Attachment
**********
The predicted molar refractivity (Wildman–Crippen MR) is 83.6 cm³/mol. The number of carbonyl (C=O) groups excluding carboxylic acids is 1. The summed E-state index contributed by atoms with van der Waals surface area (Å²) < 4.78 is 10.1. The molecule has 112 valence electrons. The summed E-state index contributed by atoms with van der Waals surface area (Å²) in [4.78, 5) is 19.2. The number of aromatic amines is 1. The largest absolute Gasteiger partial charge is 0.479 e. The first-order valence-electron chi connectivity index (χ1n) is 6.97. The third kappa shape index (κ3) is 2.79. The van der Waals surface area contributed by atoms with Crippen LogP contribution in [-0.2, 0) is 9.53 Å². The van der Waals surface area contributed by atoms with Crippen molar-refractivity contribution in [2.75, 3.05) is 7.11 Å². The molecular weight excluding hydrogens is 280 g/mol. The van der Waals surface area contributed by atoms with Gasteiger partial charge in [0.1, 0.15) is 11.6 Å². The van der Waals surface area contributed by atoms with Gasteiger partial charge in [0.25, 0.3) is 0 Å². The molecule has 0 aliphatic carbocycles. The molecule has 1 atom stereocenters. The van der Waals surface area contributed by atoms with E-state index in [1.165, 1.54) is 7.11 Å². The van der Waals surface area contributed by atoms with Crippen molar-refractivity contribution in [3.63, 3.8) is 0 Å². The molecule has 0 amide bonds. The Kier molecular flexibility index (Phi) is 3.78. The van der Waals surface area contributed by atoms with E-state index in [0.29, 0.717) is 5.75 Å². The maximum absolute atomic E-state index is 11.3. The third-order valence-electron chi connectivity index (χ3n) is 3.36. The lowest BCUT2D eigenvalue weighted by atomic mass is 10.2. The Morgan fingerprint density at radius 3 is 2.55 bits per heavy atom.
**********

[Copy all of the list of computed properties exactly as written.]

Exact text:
The predicted molar refractivity (Wildman–Crippen MR) is 83.6 cm³/mol. The number of carbonyl (C=O) groups excluding carboxylic acids is 1. The summed E-state index contributed by atoms with van der Waals surface area (Å²) < 4.78 is 10.1. The molecule has 112 valence electrons. The summed E-state index contributed by atoms with van der Waals surface area (Å²) in [4.78, 5) is 19.2. The number of aromatic amines is 1. The largest absolute Gasteiger partial charge is 0.479 e. The first-order valence-electron chi connectivity index (χ1n) is 6.97. The third kappa shape index (κ3) is 2.79. The van der Waals surface area contributed by atoms with Crippen LogP contribution in [-0.2, 0) is 9.53 Å². The van der Waals surface area contributed by atoms with Crippen molar-refractivity contribution in [2.75, 3.05) is 7.11 Å². The molecular weight excluding hydrogens is 280 g/mol. The van der Waals surface area contributed by atoms with Gasteiger partial charge in [0.1, 0.15) is 11.6 Å². The van der Waals surface area contributed by atoms with Gasteiger partial charge in [0.25, 0.3) is 0 Å². The molecule has 0 aliphatic carbocycles. The molecule has 1 atom stereocenters. The van der Waals surface area contributed by atoms with E-state index in [1.165, 1.54) is 7.11 Å². The van der Waals surface area contributed by atoms with Crippen molar-refractivity contribution in [3.63, 3.8) is 0 Å². The molecule has 0 amide bonds. The Kier molecular flexibility index (Phi) is 3.78. The van der Waals surface area contributed by atoms with E-state index in [0.29, 0.717) is 5.75 Å². The maximum absolute atomic E-state index is 11.3. The third-order valence-electron chi connectivity index (χ3n) is 3.36. The lowest BCUT2D eigenvalue weighted by atomic mass is 10.2. The Morgan fingerprint density at radius 3 is 2.55 bits per heavy atom.